Nobelpris_medalj

John Steinbeck received the Nobel Prize in 1962,

”for his realistic and imaginative writings, combining as they do sympathetic humour and keen social perception”

To me as a Swedish reader, both when I was young and now, I  must say Steinbeck really made a difference. I can see his deep engagement concerning important issues in society and although ”The Grapes of Wrath” was written in 1938 and first published in 1939, the content is extremely important also in 2016. In Europe where I live, migration is an every day topic, since many thousands of people are on the move between different countries. Some end up in camps or in asylum seeking procedures where bureaucratic systems cannot handle the massive number of applications quickly enough. Migrants today, face the same kind of ignorance and racism as the Okies (people from Oklahoma, moving to California) in Steinbeck’s novel. Migrants both now and then, left for the thought of a better future, filled with hope, but also fear. Their plans may be delayed or sometimes changed, and for a few the plans and hopes may never be fulfilled, due to accidents or other problems along the way.

Describing the process of change in a person’s life, like Steinbeck does in ”The Grapes of Wrath”, is a delicate matter, since it is walking on a thin line between being true or being pathetic. Neither can you exaggerate too much nor be too shallow. When the story begins we meet the American state Oklahoma when the weather conditions have been very poor for a long time. Draught and winds have left the land destroyed and every corn field has a layer of dust that makes the corn worthless. The protagonist Tom Joad, is an ex-convict from Mac Alester, where he sat four years for homicide. Now he is out on parole. Tom Joad comes back home in company with an old friend of the family, Jim Casy. In order to find job and better opportunities the Joads decide to leave Oklahoma for California. During the long trip from Sallisaw, Oklahoma to California both Grandpa and Grandma die. Tom’s brother Noah, and his sister’s boyfriend Connie leave the family for different reasons, but the rest of the family stick together. Ma and Pa, Tom and his brother Al, their sister Rosasharn who is pregnant and the younger children Ruthie and Windfield all come to California after a very tough trip through several states, over mountains and finally through the desert.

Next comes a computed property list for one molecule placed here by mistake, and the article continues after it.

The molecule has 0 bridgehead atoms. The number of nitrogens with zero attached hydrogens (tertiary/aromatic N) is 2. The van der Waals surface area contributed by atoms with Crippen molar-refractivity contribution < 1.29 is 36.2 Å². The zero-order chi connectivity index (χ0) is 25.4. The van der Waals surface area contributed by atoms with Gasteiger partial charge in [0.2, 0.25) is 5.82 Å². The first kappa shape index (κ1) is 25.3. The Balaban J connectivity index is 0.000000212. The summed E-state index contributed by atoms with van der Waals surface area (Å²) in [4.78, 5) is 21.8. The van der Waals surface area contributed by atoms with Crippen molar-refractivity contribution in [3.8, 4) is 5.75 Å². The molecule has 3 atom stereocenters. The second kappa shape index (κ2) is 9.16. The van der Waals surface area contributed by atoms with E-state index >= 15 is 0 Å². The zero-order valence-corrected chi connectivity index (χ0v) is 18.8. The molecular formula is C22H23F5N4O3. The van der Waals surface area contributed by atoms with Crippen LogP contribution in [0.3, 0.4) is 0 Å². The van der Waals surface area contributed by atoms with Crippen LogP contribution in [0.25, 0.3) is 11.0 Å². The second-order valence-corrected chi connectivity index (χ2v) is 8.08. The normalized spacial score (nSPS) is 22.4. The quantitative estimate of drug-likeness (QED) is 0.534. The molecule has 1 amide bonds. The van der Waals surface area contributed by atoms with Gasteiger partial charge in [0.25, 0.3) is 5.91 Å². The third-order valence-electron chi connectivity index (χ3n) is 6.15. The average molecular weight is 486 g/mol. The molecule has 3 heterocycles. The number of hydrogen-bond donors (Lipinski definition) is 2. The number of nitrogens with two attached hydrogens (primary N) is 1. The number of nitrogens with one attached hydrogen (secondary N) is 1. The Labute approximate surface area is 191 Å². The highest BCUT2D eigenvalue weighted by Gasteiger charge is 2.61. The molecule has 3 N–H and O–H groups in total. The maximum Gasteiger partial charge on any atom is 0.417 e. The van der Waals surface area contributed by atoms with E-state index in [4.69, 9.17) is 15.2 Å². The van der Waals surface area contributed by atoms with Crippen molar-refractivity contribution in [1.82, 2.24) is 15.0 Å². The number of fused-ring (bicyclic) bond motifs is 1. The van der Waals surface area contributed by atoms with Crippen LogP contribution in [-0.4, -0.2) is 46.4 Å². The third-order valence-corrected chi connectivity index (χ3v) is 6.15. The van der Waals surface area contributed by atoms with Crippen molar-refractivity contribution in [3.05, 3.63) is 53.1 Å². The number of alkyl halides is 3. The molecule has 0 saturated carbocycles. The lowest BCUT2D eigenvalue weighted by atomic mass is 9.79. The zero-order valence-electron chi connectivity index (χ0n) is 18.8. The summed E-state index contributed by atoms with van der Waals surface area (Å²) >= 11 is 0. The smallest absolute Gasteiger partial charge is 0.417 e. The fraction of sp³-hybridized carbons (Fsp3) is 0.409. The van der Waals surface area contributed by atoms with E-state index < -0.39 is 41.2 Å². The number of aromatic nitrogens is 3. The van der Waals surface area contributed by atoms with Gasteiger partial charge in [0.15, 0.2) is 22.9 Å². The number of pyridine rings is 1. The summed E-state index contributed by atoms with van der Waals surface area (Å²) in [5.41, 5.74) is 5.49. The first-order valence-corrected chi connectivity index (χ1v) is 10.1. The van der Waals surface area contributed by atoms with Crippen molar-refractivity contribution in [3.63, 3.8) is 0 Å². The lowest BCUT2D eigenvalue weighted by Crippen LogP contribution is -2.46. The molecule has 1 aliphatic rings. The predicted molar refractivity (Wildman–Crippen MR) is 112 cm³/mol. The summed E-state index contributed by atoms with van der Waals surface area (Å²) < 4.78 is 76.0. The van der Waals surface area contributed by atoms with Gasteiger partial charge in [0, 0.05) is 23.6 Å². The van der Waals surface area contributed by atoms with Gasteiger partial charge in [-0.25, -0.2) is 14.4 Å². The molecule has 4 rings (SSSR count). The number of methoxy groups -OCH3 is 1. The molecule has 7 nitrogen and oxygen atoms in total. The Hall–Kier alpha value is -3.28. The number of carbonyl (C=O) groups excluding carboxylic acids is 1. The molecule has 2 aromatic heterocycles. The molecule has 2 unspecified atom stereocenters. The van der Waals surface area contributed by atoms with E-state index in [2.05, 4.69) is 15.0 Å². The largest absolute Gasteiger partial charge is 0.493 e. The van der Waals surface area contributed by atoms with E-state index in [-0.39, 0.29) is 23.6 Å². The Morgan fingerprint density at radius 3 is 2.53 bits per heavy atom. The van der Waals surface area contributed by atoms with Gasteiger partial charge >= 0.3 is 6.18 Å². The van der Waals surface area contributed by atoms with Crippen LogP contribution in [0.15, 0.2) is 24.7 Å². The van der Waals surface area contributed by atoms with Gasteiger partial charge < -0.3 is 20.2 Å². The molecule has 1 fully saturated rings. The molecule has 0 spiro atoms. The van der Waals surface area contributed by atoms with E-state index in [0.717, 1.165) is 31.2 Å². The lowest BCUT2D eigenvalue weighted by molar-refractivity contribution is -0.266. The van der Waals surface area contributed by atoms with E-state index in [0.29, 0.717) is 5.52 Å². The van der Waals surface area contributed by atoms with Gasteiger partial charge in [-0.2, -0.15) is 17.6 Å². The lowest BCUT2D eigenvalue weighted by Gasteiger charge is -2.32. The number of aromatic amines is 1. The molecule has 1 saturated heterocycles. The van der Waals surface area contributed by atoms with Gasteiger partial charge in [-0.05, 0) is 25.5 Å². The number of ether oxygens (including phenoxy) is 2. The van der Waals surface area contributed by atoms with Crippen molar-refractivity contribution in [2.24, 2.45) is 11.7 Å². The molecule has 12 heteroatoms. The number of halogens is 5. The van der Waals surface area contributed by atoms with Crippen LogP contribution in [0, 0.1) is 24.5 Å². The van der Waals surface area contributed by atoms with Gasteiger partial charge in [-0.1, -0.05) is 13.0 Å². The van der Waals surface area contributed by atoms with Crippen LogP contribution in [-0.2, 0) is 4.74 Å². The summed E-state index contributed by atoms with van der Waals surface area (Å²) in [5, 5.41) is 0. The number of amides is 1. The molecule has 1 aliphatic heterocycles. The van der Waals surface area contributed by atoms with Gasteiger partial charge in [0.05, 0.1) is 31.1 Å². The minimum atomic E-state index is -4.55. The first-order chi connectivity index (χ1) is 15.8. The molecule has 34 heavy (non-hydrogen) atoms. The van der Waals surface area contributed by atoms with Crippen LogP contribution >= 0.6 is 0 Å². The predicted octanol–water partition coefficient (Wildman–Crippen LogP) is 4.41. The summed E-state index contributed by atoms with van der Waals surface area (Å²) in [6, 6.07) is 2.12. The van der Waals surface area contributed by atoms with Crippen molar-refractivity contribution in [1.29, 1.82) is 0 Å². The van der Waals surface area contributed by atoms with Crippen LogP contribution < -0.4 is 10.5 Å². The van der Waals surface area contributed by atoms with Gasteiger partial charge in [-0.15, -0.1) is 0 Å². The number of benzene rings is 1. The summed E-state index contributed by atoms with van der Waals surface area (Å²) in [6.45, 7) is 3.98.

The novel very closely describes the extremely poor conditions for migrant workers in California in the thirties. Racism, cruelty and violence together with greed seems to be the rule and being from Oklahoma, means being an Okie, which is a stigmatised group at the time. No matter how hard they work, they seem to face very little understanding and empathy from the Californians. The Joads and the other Okies move from one workplace to the other and get less paid for each time they move, so it seems. For several reasons Tom gets in trouble again.

vindruvor

Throughout the novel, Steinbeck give descriptions of the surrounding landscape and certain topics of interest. One of the chapters is like a dialogue between a car salesman and an Okie buyer and written with humor, although the underlying message is that many poor Okies were fooled by the car dealers, selling off good cattle or mules in trade for a jalopy. Another such chapter is a very nice description of a few instruments, the harmonica, the guitar and the fiddle and how they blend in together for the coming dance evening, when a certain piece of music is played. That is also where ”Swedes up in Dakota” (p 342) are mentioned, which is fun to read for me as Swedish.

But apart from these humorous chapters, there are also some very critical topics, as when Steinbeck describes how land owners had too much fruit and too much potatoes, too many pigs and instead of giving the food to the extremely poor workers, they poisoned the potatoes, drowned the pigs and drenched the fruit in kerosene, only for the pleasure of not giving it to the starving workers. That is when ”The Grapes of Wrath”(p 349) is uttered…

For a period of time, the Joads live in the Weedpatch camp, which is a state camp. For the first time in their lives, Ruthie and Windfield see toilets. The workers are all involved in taking care of the camp together, making sure it is kept clean. Here the Joads meet other people they can trust and make friends with and for a moment the reader is fooled to think this book has a happy ending…

I highly recommend ”The Grapes of Wrath” if you would like to get a glimpse of migrant life from the inside. The novel reveal several complex issues and through the Joads and their discussions throughout the novel, you and I get a chance to consider those issues, too. With the coming election in the USA, the voters can decide whether there will be harder times or not for migrant workers from abroad, picking fruit and cotton in California for the benefit of American producers. Some of the migrants came there just like the Joads, with the hope of a better future. Some of the current Californians are likely to be decendants from Okies who came in the thirties.

Let us read books like ”The Grapes of Wrath” and never forget what made us the ones we are today.

cotton-capsule